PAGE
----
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Chase Account - Monday 17th May

From Columbus, Nebraska - chasing around Russell, Kansas - back to Hays, Kansas

Tony Gilbert, Terry Fryer, Sam Jowett and Ali Dibb

Previous Day Next Day

After yesterdays excitement we didn't see todays pattern as quite so dynamic, but it turned out to be the best chase of the holiday.  The overnight stop in Columbus gave us the opportunity to study the models again giving us an initial target of Salina in Kansas.  Some discussion between Tony and a group of US chasers revealed a WiFi point there, so that's where we decided to head.  Having arrived I noticed by email that a few of the other chase groups should be nearby, so fired up the GMRS radio and said hello.  Found both Stu Robinson's and James Banham's groups there along with some more US chasers.

The skies were quite lively and the air warm and humid, particularly noticeable after the drive from behind the cold front.  Clearest skies to the S and the strongest convective parameters towards Great Bend encouraged us to head SW, that and the fact Stu's (more successful) team were heading that way.

En route we could see anvil to our NW as the CAP was clearly breaking around us, so a quick stop in the little wild west village of Claflin and use of their library allowed us to see these would probably be the dominant storms of the day, so we punched W to position ourselves on the southern cell, just N of Olmitz.

As can be seen in the first 3 photos to the right, the anvil is crisp and the flanking line strong, but the updraught and rain core meagre!  Although we initially expected this to become the dominant cell as its anvil overspread the northern cell, its development suggested otherwise.

Anvil

Flanking Line Tower

Precip Core

At this point the N cell had already developed a wall cloud and thanks to a good call from Stu (I'm not sure if I would have made the decision quickly enough) we all decided to blow off the S cell and hammer N on an intercept course. Wall Cloud
It appeared as though the wall cloud was almost directly over the I70 near Russell and the cell was tornado warned thanks to the radar signature, so we decided to stick to back roads rather than risk getting stuck on a closed interstate.  The rapid rotation was evident (and is from these photos) so we were pretty confident that it had to drop a hose at some point.

Wall Cloud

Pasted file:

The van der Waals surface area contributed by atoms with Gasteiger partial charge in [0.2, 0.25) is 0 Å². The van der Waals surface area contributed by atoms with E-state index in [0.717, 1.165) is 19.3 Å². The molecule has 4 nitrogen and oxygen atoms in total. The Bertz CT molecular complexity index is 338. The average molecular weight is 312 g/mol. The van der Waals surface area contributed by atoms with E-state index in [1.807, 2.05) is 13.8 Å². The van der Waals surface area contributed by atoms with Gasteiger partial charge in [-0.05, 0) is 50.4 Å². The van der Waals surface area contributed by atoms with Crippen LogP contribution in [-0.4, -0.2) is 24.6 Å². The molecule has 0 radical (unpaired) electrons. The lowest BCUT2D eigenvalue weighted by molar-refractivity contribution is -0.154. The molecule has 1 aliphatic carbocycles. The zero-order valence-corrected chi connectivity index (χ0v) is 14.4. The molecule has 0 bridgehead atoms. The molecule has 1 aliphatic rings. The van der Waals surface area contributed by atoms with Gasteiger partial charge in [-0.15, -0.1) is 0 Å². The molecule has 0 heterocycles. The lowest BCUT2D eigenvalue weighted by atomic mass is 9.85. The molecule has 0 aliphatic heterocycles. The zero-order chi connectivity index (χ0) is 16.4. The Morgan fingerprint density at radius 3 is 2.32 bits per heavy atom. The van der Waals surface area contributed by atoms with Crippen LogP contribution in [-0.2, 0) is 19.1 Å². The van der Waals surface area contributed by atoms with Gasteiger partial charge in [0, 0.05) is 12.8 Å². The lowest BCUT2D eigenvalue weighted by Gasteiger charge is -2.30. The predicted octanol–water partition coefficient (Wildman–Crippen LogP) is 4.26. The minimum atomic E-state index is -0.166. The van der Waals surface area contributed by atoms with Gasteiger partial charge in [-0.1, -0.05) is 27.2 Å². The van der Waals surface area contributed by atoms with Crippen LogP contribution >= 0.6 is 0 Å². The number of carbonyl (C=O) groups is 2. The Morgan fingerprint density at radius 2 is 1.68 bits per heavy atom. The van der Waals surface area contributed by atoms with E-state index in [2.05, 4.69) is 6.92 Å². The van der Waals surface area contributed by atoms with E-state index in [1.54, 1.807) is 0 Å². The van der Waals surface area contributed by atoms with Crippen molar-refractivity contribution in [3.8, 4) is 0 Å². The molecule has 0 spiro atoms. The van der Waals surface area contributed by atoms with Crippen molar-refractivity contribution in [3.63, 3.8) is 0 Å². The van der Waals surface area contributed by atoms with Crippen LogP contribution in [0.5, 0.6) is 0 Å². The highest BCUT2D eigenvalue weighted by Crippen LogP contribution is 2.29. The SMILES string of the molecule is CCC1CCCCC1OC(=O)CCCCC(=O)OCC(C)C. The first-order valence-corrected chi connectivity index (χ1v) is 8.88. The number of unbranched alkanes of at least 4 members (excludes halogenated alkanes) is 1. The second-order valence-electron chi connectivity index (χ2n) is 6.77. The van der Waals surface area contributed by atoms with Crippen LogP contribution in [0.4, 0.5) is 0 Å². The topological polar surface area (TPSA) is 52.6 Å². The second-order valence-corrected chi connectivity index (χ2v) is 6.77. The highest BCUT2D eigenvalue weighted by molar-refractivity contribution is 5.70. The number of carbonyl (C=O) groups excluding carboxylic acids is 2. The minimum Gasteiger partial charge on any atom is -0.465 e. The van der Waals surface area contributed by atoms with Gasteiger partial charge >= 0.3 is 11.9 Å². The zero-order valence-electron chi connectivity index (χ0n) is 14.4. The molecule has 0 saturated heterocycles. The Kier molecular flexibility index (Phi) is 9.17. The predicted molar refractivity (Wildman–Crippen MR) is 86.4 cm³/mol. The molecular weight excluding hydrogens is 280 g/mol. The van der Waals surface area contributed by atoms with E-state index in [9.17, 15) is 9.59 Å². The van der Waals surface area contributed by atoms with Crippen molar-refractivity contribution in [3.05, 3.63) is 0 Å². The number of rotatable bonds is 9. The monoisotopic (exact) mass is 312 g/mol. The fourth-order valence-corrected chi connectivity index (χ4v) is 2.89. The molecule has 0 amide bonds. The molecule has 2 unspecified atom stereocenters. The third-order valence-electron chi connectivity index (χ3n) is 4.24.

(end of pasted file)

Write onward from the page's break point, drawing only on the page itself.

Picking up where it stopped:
Wall Cloud

Wall Cloud

Wall Cloud

Wall Cloud

Chasers

Wall Cloud

Wall Cloud

Rear Flank Downdraught

Rear Flank Downdraught

Wall Cloud

Precip

 

We simply kept jogging E along a dirt road about 3 miles S of the interstate with the wall cloud running slightly S of E, directly to our N.  A perfect chase situation, if this cell was going to perform we would be able to get some awesome, crisp, close up footage.

(Photo on the right shows from left to right, Stu, Terry, Graham and Paul just waiting to capture the moment.)

As time wore on and the wall cloud gradually overspread the road we were on, it became clear that a tornado probably wasn't going to manifest itself, perhaps because the whole area was being undercut by the cold front.  Even in the inflow notch we had winds coming from the storm rather than the clear air to our S... this wasn't going to feed it!
As the RFD started to wrap around we decided to push back E again finding tarmac and hoards of other chasers.

The lack of decent inflow eventually killed off the storm, the wall cloud dissipating and the storm started to rain out.

It hadn't produced a tornado but it was an awesome chase having very few other chasers about and being able to run close alongside such a powerful and dynamic storm.  The motion in the cloud base had been mesmorising and was the only decent chaseable storm within the entire region.  Score!

We then made the trip back to Hays amongst many other chasers to make use of the wireless internet in the bar of the Holiday Inn and plan our last chase day.

Here a few lightning shots grabbed from the camcorder during the chase

Lightning Lightning

Lightning Lightning

Lightning Lightning

And some video footage... beware of downloading on dial-up. (To view locally, please right click and choose save target as)

Lightning strike behind funnel - 3.5MB

Wall Cloud on approach - 17MB

Wall Cloud on approach 2 - 24.5MB

Wall Cloud driving alongside - 10.5MB

Funnel trying to develop - 44.5MB

Wall Cloud up close - 22MB

Wall Cloud and cell structure - 18MB

Route